Perioperative fluvastatin treatment associated with improved CV outcome after noncardiac vascular surgery

In the Dutch Echocardiographic Cardiac Risk Evaluation Applying Stress Echocardiography III (DECREASE III) trial published in the New England Journal of Medicine, patients undergoing noncardiac vascular surgery who were treated with perioperative fluvastatin demonstrated a lower incidence of myocardial ischemia than patients treated with placebo.

In the Dutch Echocardiographic Cardiac Risk Evaluation Applying Stress Echocardiography III (DECREASE III) trial published in the New England Journal of Medicine, patients undergoing noncardiac vascular surgery who were treated with perioperative fluvastatin demonstrated a lower incidence of myocardial ischemia than patients treated with placebo.

In this double-blind, placebo-controlled trial, patients aged >40 years who were scheduled to undergo noncardiac vascular surgery (including abdominal aortic aneurysm repair, distal aortoiliac reconstruction, lower-limb arterial reconstruction, and carotid-artery endarterectomy) at the Erasmus Medical Center (Rotterdam, the Netherlands) from June 2004 through April 2008 were randomized to once-daily treatment with either extended-release fluvastatin 80 mg or placebo plus a beta-blocker. Treatment began at the outpatient clinic on the day of randomization and was continued for at least 30 days after surgery. Patients who were currently being treated with a statin at the time of randomization were excluded from the study. The primary outcome was the occurrence of myocardial ischemia, and the secondary outcome was the composite of death from cardiovascular causes and nonfatal myocardial infarction (MI).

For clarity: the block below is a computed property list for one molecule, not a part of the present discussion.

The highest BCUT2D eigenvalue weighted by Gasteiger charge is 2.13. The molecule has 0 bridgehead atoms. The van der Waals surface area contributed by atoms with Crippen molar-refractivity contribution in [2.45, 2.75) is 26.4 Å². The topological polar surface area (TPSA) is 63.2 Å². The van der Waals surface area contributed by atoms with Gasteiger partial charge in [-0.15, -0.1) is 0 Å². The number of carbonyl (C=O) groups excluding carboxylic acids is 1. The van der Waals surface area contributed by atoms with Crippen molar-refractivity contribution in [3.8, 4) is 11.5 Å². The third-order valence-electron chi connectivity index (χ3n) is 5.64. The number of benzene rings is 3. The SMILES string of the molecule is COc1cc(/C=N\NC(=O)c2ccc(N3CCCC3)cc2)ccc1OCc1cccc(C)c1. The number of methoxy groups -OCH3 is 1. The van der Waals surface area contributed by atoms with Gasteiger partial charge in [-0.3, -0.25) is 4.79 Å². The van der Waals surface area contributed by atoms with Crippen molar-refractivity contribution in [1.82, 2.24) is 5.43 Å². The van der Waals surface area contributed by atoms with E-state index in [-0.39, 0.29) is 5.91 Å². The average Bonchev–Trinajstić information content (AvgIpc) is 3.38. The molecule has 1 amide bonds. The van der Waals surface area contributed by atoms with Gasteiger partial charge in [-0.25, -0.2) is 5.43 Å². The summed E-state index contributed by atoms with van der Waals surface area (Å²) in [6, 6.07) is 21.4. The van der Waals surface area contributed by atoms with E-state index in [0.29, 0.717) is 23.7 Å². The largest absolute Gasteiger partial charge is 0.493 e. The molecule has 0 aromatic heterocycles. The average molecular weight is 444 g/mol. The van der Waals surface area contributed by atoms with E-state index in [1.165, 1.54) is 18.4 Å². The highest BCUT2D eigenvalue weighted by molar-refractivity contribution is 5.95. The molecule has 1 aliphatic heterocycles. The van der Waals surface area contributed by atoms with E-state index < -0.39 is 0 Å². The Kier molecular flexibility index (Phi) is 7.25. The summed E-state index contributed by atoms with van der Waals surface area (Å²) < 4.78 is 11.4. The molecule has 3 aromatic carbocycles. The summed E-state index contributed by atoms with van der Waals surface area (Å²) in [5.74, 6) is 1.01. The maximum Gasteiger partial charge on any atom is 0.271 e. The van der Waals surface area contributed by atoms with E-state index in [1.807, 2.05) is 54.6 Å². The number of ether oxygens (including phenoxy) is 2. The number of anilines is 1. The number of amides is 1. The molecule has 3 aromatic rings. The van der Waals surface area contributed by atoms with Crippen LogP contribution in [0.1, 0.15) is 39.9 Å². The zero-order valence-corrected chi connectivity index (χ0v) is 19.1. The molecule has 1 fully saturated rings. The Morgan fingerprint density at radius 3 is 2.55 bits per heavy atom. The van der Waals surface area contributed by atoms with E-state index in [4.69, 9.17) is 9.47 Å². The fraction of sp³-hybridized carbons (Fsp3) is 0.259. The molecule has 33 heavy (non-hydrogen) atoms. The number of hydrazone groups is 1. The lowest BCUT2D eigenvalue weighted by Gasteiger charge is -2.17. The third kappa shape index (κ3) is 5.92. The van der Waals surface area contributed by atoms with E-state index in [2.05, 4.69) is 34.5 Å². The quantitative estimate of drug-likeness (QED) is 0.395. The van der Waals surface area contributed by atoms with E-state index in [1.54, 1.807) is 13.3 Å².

A total of 497 patients were included in the study; 250 were treated with fluvastatin, and 247 were treated with placebo. The mean age of enrolled patients was 66 years, and the median interval between study drug initiation and surgical procedure was 37 days. A total of 27 fluvastatin-treated patients (10.8%) and 47 placebo-treated patients (19%) demonstrated evidence of myocardial ischemia within 30 days after surgery (HR=0.55; 95% CI, 0.34–0.88; P=.01). The combined end point of cardiovascular death and nonfatal MI occurred in 12 fluvastatin-treated patients (4.8%) and 25 placebo-treated patients (10.1%) (HR=0.47; 95% CI, 0.24–0.94; P=.03).

The authors pointed out that fluvastatin treatment had to be interrupted in approximately 25% of patients for a median of 2 days, which may have affected the study results. Further analysis, however, demonstrated that the rate of adverse outcomes was not significantly increased among patients with interrupted fluvastatin treatment. The authors stated that the results of this trial “suggest that the benefits of perioperative statin use outweigh the risks and that long-term statin therapy in patients with peripheral arterial disease may be prudently initiated during the perioperative period.”

Schouten O, Boersma E, Hoeks SE, et al; for the Dutch Echocardiographic Cardiac Risk Evaluation Applying Stress Echocardiography Study Group. Fluvastatin and perioperative events in patients undergoing vascular surgery. N Engl J Med. 2009;361:980–989.